Squatters take over S. Fla. homes in what police call latest fraud in housing crisis

By Sally Kestin, Sun Sentinel

June 13, 2010

Imagine going to a house or condo you own and finding a stranger living there who claims the property no longer belongs to you.

It's happening across Florida and other parts of the country through what authorities say is abuse of a centuries-old concept known as adverse possession.

Dating back to Renaissance England, adverse possession allowed people to take over abandoned cottages and farmland, provided they were willing to live there and pay the taxes. These days, officials say, the legal doctrine is being misused by squatters, trespassers and swindlers to claim ownership of vacant or foreclosed homes.

In Broward and Palm Beach counties alone, adverse possession claims have been filed on some 200 homes in recent months. Three of the four people behind the claims have been arrested, and police are investigating the fourth man, who along with his father, a convicted mobster, tried to take over properties in Hollywood.

"We look at this as another con job, another get-rich-quick scheme,'' said Don TenBrook, a Broward state prosecutor of economic crimes. "You're starting to see them pop up all over the place. It's been spawned by the real estate crisis.''

A bill in the Legislature this spring would have helped cut back on the abuses and better protect Florida property owners, but it failed to pass — the result of political retribution, state Rep. Ron Schultz, one of the sponsors, told the Sun Sentinel.

"We tried to nip this in the bud, but that didn't quite work,'' said the Republican from Homosassa. "This is becoming a fairly wide scam in Florida.''

Antonio Vurro owned an empty rental home in Sunrise that he was trying to sell when he discovered in February that someone had moved in, changed the locks and was trying to open a utility account.

"There were boxes all over the place and a mattress in each room,'' Vurro said in a recent interview. "This is not right. It's my house.''

The occupant, Fitzroy Ellis, told Vurro he was entitled to take over the home because it was abandoned. Police disagreed, and Ellis, 64, is now in the Broward County Jail charged with six counts of grand theft.

Ellis tried to claim a total of 48 properties in Broward, including a $1 million house in Coral Springs, through a company he formed called Helping Hands Properties Inc., county official records show. He told a Plantation police detective he planned to rent out the houses and condos and could offer tenants a good price "since he didn't have to pay anything for the homes,'' according to a police report.

Ellis, who is representing himself, wrote in court documents that the allegations against him are "false and an abuse of power.''

Another South Florida man, Mark Guerette of Wellington, filed notice in official county records that he was taking possession of 100 homes in Broward and three in the Palm Beach community of Lake Worth through Saving Florida Homes Inc. and two other companies. On one day last November, he filed takeover notices on 10 condos in the same North Lauderdale complex at 1200 SW 52nd Ave., records show.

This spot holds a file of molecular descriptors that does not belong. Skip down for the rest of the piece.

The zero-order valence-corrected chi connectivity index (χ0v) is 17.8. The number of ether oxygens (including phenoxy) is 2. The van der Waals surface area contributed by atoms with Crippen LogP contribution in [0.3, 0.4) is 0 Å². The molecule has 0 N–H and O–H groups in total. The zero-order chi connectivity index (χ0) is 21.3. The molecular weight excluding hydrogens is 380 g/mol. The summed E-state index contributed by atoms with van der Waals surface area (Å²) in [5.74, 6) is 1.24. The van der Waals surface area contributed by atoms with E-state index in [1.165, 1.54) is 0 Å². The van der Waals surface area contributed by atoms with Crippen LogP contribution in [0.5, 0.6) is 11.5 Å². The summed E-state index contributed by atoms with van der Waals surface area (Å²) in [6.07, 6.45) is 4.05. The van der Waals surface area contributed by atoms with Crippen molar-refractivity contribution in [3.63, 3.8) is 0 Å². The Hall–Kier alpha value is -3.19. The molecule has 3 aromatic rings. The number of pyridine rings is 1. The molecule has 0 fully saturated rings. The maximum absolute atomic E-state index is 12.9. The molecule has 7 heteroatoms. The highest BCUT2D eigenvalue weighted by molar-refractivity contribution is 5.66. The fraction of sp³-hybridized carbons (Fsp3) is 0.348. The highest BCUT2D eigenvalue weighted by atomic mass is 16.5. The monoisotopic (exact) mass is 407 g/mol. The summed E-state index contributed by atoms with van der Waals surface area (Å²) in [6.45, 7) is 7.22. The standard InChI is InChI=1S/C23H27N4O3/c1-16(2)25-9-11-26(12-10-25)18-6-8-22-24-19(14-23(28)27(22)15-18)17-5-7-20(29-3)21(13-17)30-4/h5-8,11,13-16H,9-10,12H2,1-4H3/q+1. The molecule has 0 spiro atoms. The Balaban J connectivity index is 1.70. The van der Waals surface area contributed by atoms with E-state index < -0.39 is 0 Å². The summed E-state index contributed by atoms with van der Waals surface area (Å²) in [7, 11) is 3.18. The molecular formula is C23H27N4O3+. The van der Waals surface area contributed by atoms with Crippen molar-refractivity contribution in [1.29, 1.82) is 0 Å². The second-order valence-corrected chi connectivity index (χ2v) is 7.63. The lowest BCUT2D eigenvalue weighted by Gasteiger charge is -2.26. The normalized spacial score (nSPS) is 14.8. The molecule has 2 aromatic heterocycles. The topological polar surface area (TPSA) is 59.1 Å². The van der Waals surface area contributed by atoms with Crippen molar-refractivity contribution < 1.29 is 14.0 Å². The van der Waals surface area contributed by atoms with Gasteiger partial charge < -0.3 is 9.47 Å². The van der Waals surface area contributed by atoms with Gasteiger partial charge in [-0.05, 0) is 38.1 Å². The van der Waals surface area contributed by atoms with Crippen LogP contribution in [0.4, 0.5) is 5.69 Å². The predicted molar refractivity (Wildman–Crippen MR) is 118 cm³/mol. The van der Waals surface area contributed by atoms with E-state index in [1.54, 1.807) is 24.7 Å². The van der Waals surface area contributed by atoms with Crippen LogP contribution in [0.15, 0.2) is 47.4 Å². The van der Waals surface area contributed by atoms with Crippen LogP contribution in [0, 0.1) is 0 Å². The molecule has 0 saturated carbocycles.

Police say Guerette, 46, rented out six of the properties and collected more than $20,000 from tenants before he was arrested in April. He has pleaded not guilty to a charge of organized scheme to defraud.

His lawyer, Robert Shearin, said Guerette is nothing more than a good Samaritan, rescuing blighted homes.

"The banks are letting these properties go down the tubes,'' Shearin said. "Here's a guy trying to help out, and he ends up in jail.''

New twist, old law

The attempted takeovers are more fallout from Florida's declining housing market, said Dennis Koehler, a West Palm Beach lawyer.

"People who are upside down just choose to leave the property, let it sit," he said. "Some people have decided, 'Hey, this is an opportunity for me.' "

The opportunity involves a new twist on a very old law, dating to 16th-century England. Adverse possession allows non-owners of a property to eventually take ownership if they pay the taxes, occupy, maintain and improve the land for a period of years – seven in Florida. The purpose was to prevent abandoned properties from sitting idle with no one paying taxes on them.

It's been used mostly to take over abandoned farmland or settle boundary disputes, such as a fence or building encroaching on a neighbor's property.

In theory, vacant houses can also be taken through adverse possession, if the seven-year window passes and the property owner makes no attempt to pay the taxes or liens – an unlikely scenario, especially when a bank is laying claim through foreclosure, property experts say.

And claimants risk breaking other laws if they trespass, break into a home or try to collect rent without being the actual property owner.